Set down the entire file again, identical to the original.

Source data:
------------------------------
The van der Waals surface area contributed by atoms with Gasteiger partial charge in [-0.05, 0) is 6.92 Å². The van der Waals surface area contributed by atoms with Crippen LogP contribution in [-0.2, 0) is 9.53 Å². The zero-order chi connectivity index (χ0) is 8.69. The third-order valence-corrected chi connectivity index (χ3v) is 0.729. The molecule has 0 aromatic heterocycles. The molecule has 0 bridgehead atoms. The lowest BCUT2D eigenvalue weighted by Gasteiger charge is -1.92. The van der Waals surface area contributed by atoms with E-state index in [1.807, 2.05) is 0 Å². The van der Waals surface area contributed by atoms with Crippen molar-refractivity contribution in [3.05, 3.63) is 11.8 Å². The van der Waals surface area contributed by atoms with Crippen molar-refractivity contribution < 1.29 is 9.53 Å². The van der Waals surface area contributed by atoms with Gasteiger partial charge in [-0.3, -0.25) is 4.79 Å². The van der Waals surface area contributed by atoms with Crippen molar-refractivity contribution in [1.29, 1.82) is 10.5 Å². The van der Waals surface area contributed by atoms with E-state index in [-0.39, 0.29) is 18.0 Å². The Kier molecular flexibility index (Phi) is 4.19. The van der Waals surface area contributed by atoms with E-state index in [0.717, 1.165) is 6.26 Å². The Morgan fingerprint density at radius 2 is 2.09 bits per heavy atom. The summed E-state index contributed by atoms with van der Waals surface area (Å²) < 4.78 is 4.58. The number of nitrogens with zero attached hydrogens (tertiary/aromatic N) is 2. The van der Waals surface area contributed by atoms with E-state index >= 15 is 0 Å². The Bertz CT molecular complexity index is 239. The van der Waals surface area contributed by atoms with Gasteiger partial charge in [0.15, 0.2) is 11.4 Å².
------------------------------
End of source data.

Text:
The van der Waals surface area contributed by atoms with Gasteiger partial charge in [-0.05, 0) is 6.92 Å². The van der Waals surface area contributed by atoms with Crippen LogP contribution in [-0.2, 0) is 9.53 Å². The zero-order chi connectivity index (χ0) is 8.69. The third-order valence-corrected chi connectivity index (χ3v) is 0.729. The molecule has 0 aromatic heterocycles. The molecule has 0 bridgehead atoms. The lowest BCUT2D eigenvalue weighted by Gasteiger charge is -1.92. The van der Waals surface area contributed by atoms with E-state index in [1.807, 2.05) is 0 Å². The van der Waals surface area contributed by atoms with Crippen molar-refractivity contribution in [3.05, 3.63) is 11.8 Å². The van der Waals surface area contributed by atoms with Crippen molar-refractivity contribution < 1.29 is 9.53 Å². The van der Waals surface area contributed by atoms with Gasteiger partial charge in [-0.3, -0.25) is 4.79 Å². The van der Waals surface area contributed by atoms with Crippen molar-refractivity contribution in [1.29, 1.82) is 10.5 Å². The van der Waals surface area contributed by atoms with E-state index in [-0.39, 0.29) is 18.0 Å². The Kier molecular flexibility index (Phi) is 4.19. The van der Waals surface area contributed by atoms with E-state index in [0.717, 1.165) is 6.26 Å². The Morgan fingerprint density at radius 2 is 2.09 bits per heavy atom. The summed E-state index contributed by atoms with van der Waals surface area (Å²) < 4.78 is 4.58. The number of nitrogens with zero attached hydrogens (tertiary/aromatic N) is 2. The van der Waals surface area contributed by atoms with E-state index >= 15 is 0 Å². The Bertz CT molecular complexity index is 239. The van der Waals surface area contributed by atoms with Gasteiger partial charge in [0.15, 0.2) is 11.4 Å².